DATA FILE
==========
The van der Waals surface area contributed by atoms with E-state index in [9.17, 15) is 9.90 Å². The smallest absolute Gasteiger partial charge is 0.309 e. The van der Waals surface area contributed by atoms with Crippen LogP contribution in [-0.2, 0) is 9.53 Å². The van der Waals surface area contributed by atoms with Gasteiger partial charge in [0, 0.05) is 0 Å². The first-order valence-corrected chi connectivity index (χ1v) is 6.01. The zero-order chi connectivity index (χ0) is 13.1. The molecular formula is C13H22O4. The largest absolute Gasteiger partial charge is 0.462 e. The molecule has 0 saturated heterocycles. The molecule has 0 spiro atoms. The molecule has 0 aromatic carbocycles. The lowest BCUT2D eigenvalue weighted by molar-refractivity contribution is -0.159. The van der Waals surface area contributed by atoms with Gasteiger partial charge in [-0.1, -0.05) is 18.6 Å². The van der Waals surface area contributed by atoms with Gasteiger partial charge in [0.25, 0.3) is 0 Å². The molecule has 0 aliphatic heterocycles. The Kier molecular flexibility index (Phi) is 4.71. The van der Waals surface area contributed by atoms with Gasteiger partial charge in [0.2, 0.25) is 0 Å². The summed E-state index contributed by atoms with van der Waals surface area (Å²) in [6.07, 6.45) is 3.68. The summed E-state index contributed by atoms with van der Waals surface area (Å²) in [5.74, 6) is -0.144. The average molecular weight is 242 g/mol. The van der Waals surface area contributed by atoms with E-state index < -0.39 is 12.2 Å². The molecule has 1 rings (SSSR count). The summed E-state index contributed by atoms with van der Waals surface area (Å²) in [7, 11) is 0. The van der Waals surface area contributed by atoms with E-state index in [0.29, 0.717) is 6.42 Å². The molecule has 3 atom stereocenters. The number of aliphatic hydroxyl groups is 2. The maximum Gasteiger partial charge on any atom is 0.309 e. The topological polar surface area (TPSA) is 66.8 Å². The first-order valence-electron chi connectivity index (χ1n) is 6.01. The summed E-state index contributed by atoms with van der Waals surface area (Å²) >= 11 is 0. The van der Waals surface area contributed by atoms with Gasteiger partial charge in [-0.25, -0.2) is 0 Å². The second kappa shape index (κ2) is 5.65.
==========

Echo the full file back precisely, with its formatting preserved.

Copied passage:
The van der Waals surface area contributed by atoms with E-state index in [9.17, 15) is 9.90 Å². The smallest absolute Gasteiger partial charge is 0.309 e. The van der Waals surface area contributed by atoms with Crippen LogP contribution in [-0.2, 0) is 9.53 Å². The van der Waals surface area contributed by atoms with Gasteiger partial charge in [0, 0.05) is 0 Å². The first-order valence-corrected chi connectivity index (χ1v) is 6.01. The zero-order chi connectivity index (χ0) is 13.1. The molecular formula is C13H22O4. The largest absolute Gasteiger partial charge is 0.462 e. The molecule has 0 saturated heterocycles. The molecule has 0 spiro atoms. The molecule has 0 aromatic carbocycles. The lowest BCUT2D eigenvalue weighted by molar-refractivity contribution is -0.159. The van der Waals surface area contributed by atoms with Gasteiger partial charge in [-0.1, -0.05) is 18.6 Å². The van der Waals surface area contributed by atoms with Gasteiger partial charge in [0.25, 0.3) is 0 Å². The molecule has 0 aliphatic heterocycles. The Kier molecular flexibility index (Phi) is 4.71. The van der Waals surface area contributed by atoms with Gasteiger partial charge in [0.2, 0.25) is 0 Å². The summed E-state index contributed by atoms with van der Waals surface area (Å²) in [6.07, 6.45) is 3.68. The summed E-state index contributed by atoms with van der Waals surface area (Å²) in [5.74, 6) is -0.144. The average molecular weight is 242 g/mol. The van der Waals surface area contributed by atoms with E-state index < -0.39 is 12.2 Å². The molecule has 1 rings (SSSR count). The summed E-state index contributed by atoms with van der Waals surface area (Å²) in [7, 11) is 0. The van der Waals surface area contributed by atoms with E-state index in [0.29, 0.717) is 6.42 Å². The molecule has 3 atom stereocenters. The number of aliphatic hydroxyl groups is 2. The maximum Gasteiger partial charge on any atom is 0.309 e. The topological polar surface area (TPSA) is 66.8 Å². The first-order valence-electron chi connectivity index (χ1n) is 6.01. The summed E-state index contributed by atoms with van der Waals surface area (Å²) >= 11 is 0. The van der Waals surface area contributed by atoms with Gasteiger partial charge in [-0.25, -0.2) is 0 Å². The second kappa shape index (κ2) is 5.65.